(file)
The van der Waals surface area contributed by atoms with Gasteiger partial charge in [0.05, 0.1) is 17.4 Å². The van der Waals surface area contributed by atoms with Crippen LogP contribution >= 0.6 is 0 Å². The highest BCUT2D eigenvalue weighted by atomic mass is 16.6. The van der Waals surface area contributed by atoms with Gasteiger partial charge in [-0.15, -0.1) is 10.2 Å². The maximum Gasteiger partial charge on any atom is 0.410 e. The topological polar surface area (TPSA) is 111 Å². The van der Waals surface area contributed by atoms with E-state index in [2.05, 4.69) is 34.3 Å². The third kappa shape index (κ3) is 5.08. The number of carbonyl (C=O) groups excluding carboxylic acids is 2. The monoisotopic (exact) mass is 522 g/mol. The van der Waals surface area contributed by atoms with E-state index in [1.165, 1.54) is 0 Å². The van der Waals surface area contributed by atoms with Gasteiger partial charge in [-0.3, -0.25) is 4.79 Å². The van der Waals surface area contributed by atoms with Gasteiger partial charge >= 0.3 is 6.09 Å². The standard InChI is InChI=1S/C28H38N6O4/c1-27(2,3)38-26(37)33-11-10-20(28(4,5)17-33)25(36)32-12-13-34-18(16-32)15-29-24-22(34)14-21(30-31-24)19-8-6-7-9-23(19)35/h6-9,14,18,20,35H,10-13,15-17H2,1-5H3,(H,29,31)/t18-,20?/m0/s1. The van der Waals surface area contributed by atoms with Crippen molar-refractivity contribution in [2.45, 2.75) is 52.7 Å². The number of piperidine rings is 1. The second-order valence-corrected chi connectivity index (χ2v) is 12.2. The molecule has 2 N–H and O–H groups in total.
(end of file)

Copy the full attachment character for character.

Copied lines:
The van der Waals surface area contributed by atoms with Gasteiger partial charge in [0.05, 0.1) is 17.4 Å². The van der Waals surface area contributed by atoms with Crippen LogP contribution >= 0.6 is 0 Å². The highest BCUT2D eigenvalue weighted by atomic mass is 16.6. The van der Waals surface area contributed by atoms with Gasteiger partial charge in [-0.15, -0.1) is 10.2 Å². The maximum Gasteiger partial charge on any atom is 0.410 e. The topological polar surface area (TPSA) is 111 Å². The van der Waals surface area contributed by atoms with E-state index in [2.05, 4.69) is 34.3 Å². The third kappa shape index (κ3) is 5.08. The number of carbonyl (C=O) groups excluding carboxylic acids is 2. The monoisotopic (exact) mass is 522 g/mol. The van der Waals surface area contributed by atoms with E-state index in [1.165, 1.54) is 0 Å². The van der Waals surface area contributed by atoms with Gasteiger partial charge in [-0.3, -0.25) is 4.79 Å². The van der Waals surface area contributed by atoms with Gasteiger partial charge >= 0.3 is 6.09 Å². The standard InChI is InChI=1S/C28H38N6O4/c1-27(2,3)38-26(37)33-11-10-20(28(4,5)17-33)25(36)32-12-13-34-18(16-32)15-29-24-22(34)14-21(30-31-24)19-8-6-7-9-23(19)35/h6-9,14,18,20,35H,10-13,15-17H2,1-5H3,(H,29,31)/t18-,20?/m0/s1. The van der Waals surface area contributed by atoms with Crippen molar-refractivity contribution in [2.45, 2.75) is 52.7 Å². The number of piperidine rings is 1. The second-order valence-corrected chi connectivity index (χ2v) is 12.2. The molecule has 2 N–H and O–H groups in total.